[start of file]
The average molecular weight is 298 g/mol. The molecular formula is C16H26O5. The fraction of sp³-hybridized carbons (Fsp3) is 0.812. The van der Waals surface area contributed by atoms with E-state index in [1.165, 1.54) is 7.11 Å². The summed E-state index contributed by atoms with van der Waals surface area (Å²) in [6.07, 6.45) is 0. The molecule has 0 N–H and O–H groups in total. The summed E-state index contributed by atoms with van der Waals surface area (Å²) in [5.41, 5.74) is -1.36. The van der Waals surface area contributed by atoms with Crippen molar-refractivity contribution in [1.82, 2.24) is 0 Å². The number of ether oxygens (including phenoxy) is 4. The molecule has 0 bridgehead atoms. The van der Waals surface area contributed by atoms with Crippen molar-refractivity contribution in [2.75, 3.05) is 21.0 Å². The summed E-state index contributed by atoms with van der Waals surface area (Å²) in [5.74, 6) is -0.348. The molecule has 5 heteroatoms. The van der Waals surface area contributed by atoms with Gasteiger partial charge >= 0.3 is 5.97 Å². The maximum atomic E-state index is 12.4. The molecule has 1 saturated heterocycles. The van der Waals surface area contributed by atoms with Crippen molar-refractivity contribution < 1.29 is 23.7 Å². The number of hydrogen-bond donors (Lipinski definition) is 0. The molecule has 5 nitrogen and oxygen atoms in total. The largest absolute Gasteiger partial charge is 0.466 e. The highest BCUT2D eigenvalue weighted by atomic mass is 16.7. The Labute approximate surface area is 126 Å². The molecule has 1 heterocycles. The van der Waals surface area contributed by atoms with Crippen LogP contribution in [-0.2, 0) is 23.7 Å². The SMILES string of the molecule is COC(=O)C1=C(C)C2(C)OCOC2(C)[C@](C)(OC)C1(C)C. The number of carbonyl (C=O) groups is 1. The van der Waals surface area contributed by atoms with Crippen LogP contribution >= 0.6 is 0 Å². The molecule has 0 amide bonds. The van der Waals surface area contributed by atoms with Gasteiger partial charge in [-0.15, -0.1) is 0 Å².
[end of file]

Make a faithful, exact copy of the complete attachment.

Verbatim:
The average molecular weight is 298 g/mol. The molecular formula is C16H26O5. The fraction of sp³-hybridized carbons (Fsp3) is 0.812. The van der Waals surface area contributed by atoms with E-state index in [1.165, 1.54) is 7.11 Å². The summed E-state index contributed by atoms with van der Waals surface area (Å²) in [6.07, 6.45) is 0. The molecule has 0 N–H and O–H groups in total. The summed E-state index contributed by atoms with van der Waals surface area (Å²) in [5.41, 5.74) is -1.36. The van der Waals surface area contributed by atoms with Crippen molar-refractivity contribution in [1.82, 2.24) is 0 Å². The number of ether oxygens (including phenoxy) is 4. The molecule has 0 bridgehead atoms. The van der Waals surface area contributed by atoms with Crippen molar-refractivity contribution in [2.75, 3.05) is 21.0 Å². The summed E-state index contributed by atoms with van der Waals surface area (Å²) in [5.74, 6) is -0.348. The molecule has 5 heteroatoms. The van der Waals surface area contributed by atoms with Gasteiger partial charge >= 0.3 is 5.97 Å². The maximum atomic E-state index is 12.4. The molecule has 1 saturated heterocycles. The van der Waals surface area contributed by atoms with Crippen molar-refractivity contribution < 1.29 is 23.7 Å². The number of hydrogen-bond donors (Lipinski definition) is 0. The molecule has 5 nitrogen and oxygen atoms in total. The largest absolute Gasteiger partial charge is 0.466 e. The highest BCUT2D eigenvalue weighted by atomic mass is 16.7. The Labute approximate surface area is 126 Å². The molecule has 1 heterocycles. The van der Waals surface area contributed by atoms with Crippen LogP contribution in [-0.2, 0) is 23.7 Å². The SMILES string of the molecule is COC(=O)C1=C(C)C2(C)OCOC2(C)[C@](C)(OC)C1(C)C. The number of carbonyl (C=O) groups is 1. The van der Waals surface area contributed by atoms with Crippen LogP contribution >= 0.6 is 0 Å². The molecule has 0 amide bonds. The van der Waals surface area contributed by atoms with Gasteiger partial charge in [-0.15, -0.1) is 0 Å².